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As Warren Barton told the Newcastle Evening Chronicle in 2020: “When you imagine what an Argentine is going to be like, he was it: the headband, the cut-sleeve t-shirts, his style of football. He had things going on all over the place!”
Bobby Robson was enthused. Upon Cordone signing, the Geordie legend told the BBC: “He’s not going to defend very much for us and he’s not going to jump up against Sol Campbell and get his nose punched in trying to head a ball, and we have to understand that.
“But get the ball to feet, and he’s a bit mustard, and we’ve just got to get the ball to him in certain areas and take advantage of what he can do for us.”
Despite Robson’s positivity on Cordone, Bassedas was, in reality, the superior player. He had 22 Argentina caps by that time and had starred for his club at home, using his intelligence and passing skills to make the No.10 position in the Velez teams of Marcelo Bielsa and Carlos Bianchi his own.
Finally, in October, Newcastle’s South American crew got its fifth addition, as Robson turned on the Spanglish and the charm to convince barrel-chested Chile international Clarence Acuna to sign for Newcastle rather than Manchester United or Parma.
None of them, unfortunately, ever really followed in Solano’s footsteps and translated their quality into solid Premier League performances, at least not consistently.
Cordone was the first to leave, moving to Argentinos Juniors in the summer of 2001 after three goals in 21 appearances in his single campaign. In keeping with his outward appearance, he was banned for three months in 2003 after testing positive for that well-known performance-enhancer marijuana.
Daniel Cordone was razor sharp in the 90’s over in Argentina.
He signed for Newcastle in 2000 and unfortunately scored just two goals in 21 games. pic.twitter.com/mBrsT4djIe
— Football Remind (@FootballRemind) December 9, 2018
Bassedas stayed on Tyneside until January 2002, despite an investigation into the veracity of the Italian passport he used to get his work permit. But he struggled with injury and only made 18 league starts in 18 months.
“Bassedas was just so unlucky,” assistant boss Wadsworth said to the Chronicle. “He got a bad toe injury early on and was never really right after that. It was a shame because he was a terrific player… It always really upset him that it didn’t come off for him as much as he wanted it to. It was really tough for him.”
So tough was it that Bassedas retired as soon as he returned to Argentina, still aged just 30, to open a bar in a leafy Buenos Aires suburb. “I lost my love of football,” he told Pagina12 at the time.
Gavilan, meanwhile, was even less involved than Bassedas or Cordone, making just one Premier League appearance in the 2000-01 season. He was loaned out to Mexican club UAG before moving to Internacional in Brazil, in a deal organised while Freddy Shepherd was in the country trying to complete the signing of Kleberson. A bullet dodged, we can all agree.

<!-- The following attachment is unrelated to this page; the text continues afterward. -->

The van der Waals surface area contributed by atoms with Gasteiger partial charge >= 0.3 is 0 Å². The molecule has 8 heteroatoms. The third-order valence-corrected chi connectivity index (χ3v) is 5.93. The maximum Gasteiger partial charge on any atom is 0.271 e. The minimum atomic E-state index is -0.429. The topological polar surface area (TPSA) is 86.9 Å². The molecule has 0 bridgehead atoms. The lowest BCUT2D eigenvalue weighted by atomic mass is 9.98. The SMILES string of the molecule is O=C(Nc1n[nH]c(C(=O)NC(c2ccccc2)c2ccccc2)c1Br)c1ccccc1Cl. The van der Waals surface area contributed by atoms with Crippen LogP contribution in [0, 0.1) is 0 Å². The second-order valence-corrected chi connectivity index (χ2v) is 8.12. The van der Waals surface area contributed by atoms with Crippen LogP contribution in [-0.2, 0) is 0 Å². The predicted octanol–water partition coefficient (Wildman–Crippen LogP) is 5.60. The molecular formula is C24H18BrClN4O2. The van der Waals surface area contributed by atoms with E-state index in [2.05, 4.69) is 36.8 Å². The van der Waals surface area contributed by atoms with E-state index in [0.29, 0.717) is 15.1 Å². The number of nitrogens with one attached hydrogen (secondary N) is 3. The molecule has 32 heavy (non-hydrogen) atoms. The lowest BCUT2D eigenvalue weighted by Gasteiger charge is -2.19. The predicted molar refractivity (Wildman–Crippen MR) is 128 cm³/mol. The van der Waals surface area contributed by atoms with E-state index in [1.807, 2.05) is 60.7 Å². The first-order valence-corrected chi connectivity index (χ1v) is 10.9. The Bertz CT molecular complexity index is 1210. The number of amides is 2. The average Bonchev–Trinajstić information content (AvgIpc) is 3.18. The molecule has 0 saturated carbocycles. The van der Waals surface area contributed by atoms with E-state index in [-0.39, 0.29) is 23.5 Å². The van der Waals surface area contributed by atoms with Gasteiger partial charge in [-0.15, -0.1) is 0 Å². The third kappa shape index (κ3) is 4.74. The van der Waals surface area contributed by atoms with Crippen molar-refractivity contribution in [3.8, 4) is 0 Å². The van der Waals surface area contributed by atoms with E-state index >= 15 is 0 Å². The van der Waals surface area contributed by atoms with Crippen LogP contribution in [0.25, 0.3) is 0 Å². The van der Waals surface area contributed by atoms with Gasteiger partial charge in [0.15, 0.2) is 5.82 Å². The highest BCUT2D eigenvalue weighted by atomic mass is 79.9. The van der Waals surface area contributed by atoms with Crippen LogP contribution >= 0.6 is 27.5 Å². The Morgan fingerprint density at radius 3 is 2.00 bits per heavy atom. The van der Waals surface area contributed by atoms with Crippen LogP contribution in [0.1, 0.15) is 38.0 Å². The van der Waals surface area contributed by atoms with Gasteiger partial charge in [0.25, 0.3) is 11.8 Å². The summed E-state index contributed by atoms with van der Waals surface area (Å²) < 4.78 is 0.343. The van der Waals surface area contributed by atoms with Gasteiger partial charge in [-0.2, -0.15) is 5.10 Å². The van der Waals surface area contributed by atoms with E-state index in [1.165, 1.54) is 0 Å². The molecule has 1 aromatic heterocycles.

Eventually, Gavilan left permanently, spending the rest of a relatively short career in South America.
The longest-lasting and most successful – Solano aside – was without doubt Acuna, who, though never a star, was a solid servant, making over 50 appearances and helping Newcastle to successive top-four finishes before returning to Chile in 2003 to be closer to his family and take care of his mother.
Yet, with Wadsworth having left Newcastle in June 2001, the South American splurge was well over by the time Acuna departed. It did not have the desired results, perhaps, but that does not mean those involved and the fans who watched them didn’t have fun.
Like the other players in the squad at the time, the South American contingent frequented Newcastle’s bars and club, staying out on the Toon until the early hours.
And as Cordone told the Northern Echo during his stay, they were impressed with the Geordie passion. “I was told what to expect at Manchester United but I have been amazed that we got more than 50,000 for games against Derby and Spurs,” he said. “I can’t believe the size of the stadium and the attendances we are getting.”
The lack of success does not mean a lack of legacy, either. Argentine Newcastle legend Jonas Gutierrez told us in 2020 that it was his countrymen who alerted him to the club’s existence. “As a young boy, I used to get up early to watch English football, and it was my dream to play for one of those teams.
“I knew Newcastle because of the film ‘Goal!’ with Santiago Munez, and also because of Daniel Cordone and Christian Bassedas, who were playing there and had been at my team in Argentina, Valez Sarsfield.”
By Joshua Law